In support of its argument, Basic relies on Clifton v. Koontz, 160 Tex. 82, 325 S.W.2d 684 (1959), as well as HECI Exploration Co. v. Neel, 982 S.W.2d 881 (Tex.1998), and Whitson Co. v. Bluff Creek Oil Co., 156 Tex. 139, 293 S.W.2d 488 (1956). In Clifton, the royalty owner argued that the working interest owners violated their covenant to reasonably develop the premises after production was obtained. See Clifton, 325 S.W.2d at 694. The court held that there was no evidence in the record that the royalty owner would not recover all of its undivided interest in the gas reservoir under the land involved. Id. The court further noted that the record did not disclose any factual or evidentiary basis upon which damages could be assessed with certainty. In Neel, the court recognized that a royalty owner is entitled to compensation for damage to a reservoir underlying an oil and gas lease. See Neel, 982 S.W.2d at 890. However, the court did not foreclose other avenues through which a royalty owner might recover damages. See id. Finally, the court's opinion in Whitson does not resolve the issue at hand. There, the court resolved the issue before it based on the appellant's failure to specifically object to the damages submission. Whitson, 293 S.W.2d at 492–93.

None of the case law cited by Basic in its brief serves to foreclose the award of damages to a royalty owner that, as here, has not demonstrated that the formation is damaged. However, the court's opinion in Clifton is helpful to our analysis of the issue before us. Specifically, we must evaluate the record to determine if it supports that (1) the royalty owner has proven that it would not recover all of its interest in the formation under the land involved and (2) the damages can be assessed with certainty. See Clifton, 325 S.W.2d at 694.

Before a plaintiff can recover damages, it must prove with reasonable certainty the damages it suffered. See Reeder v. Wood County Energy L.L.C., 320 S.W.3d 433, 448 (Tex.App.-Tyler 2010, pet. filed). The value of mineral reserves is not a matter of common knowledge, and therefore it is the plaintiff's burden to prove damages by expert testimony. See Arkoma Basin Exploration Co. v. FMF Assoc. 1990–A, Ltd., 249 S.W.3d 380, 388 (Tex.2008). Experienced people who are acquainted with the conditions of the land in the locality of the leased premises can give an opinion as to the amount of recoverable oil in the unit. See Tex. Pac. Coal & Oil Co. v. Barker, 117 Tex. 418, 427, 6 S.W.2d 1031, 1034 (1928). The plaintiff's expert should, after examining relevant information from the field and surrounding wells, give an opinion as to the probability of obtaining production and the extent of such production from the land in question. See Reeder, 320 S.W.3d at 448.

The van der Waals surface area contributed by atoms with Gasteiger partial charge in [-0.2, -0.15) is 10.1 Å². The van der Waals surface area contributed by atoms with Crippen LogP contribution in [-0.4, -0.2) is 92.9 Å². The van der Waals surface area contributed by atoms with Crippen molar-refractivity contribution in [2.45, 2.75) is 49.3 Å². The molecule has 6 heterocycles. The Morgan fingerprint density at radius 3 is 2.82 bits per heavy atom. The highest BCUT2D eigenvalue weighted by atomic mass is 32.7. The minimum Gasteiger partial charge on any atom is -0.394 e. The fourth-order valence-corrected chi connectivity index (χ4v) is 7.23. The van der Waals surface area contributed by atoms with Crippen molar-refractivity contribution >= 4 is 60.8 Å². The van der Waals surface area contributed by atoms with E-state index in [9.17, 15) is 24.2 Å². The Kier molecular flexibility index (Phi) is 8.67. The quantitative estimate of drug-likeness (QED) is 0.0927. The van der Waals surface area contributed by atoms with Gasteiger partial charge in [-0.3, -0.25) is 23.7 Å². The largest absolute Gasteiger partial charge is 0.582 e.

The nature of the inquiry makes it practically impossible to ascertain with certainty the exact amount of the plaintiff's damage. Barker, 117 Tex. at 427, 6 S.W.2d at 1034; Reeder, 320 S.W.3d at 448. But damages must be established with reasonable certainty, not mathematical precision. Reeder, 320 S.W.3d at 448 (citing O & B Farms, Inc. v. Black, 300 S.W.3d 418, 422 (Tex.App.-Houston [14th Dist.] 2009, pet. denied)). If the best available evidence affords a reasonable basis for the fact finder to calculate damages, then recovery cannot be denied because the exact amount of damages cannot be ascertained. Reeder, 320 S.W.3d at 448; Black, 300 S.W.3d at 422. As a general rule, the fact finder has broad discretion to award damages within the range of evidence presented at trial, so long as a rational basis exists for their calculation. Khorshid, Inc. v. Christian, 257 S.W.3d 748, 760 (Tex.App.-Dallas 2008, no pet.).

In the instant case, there is evidence that the success of the Moseley # 1 well was unique. It had produced oil continuously for more than sixty years with total production exceeding one million barrels. Moreover, the record reflects that at least two wells drilled within one-quarter mile of the Moseley # 1 well resulted in dry holes. Robert Ungerecht's expert testimony indicates that the oil produced by the Moseley # 1 well is located in a channel sand formation carved from a prehistoric river, the course of which meanders 7,500 feet beneath the earth's surface. As a result, even though the drilling of the Moseley # 1 well was successful, due to the changing course of oil within the meandering formation, there is no guarantee that any future well, even one drilled one hundred feet away, could duplicate its success. Hancock described the risk of drilling a dry hole in this situation as being analogous to a person's attempting to drop a drinking straw into the mouth of a soda bottle—if the person were to miss the opening of the bottle by even an inch, that person would be unable to remove any of the bottle's contents. From the bulk of the testimony of record, it is apparent that the successful drilling and long lasting productivity of the Moseley # 1 well was an extraordinary circumstance.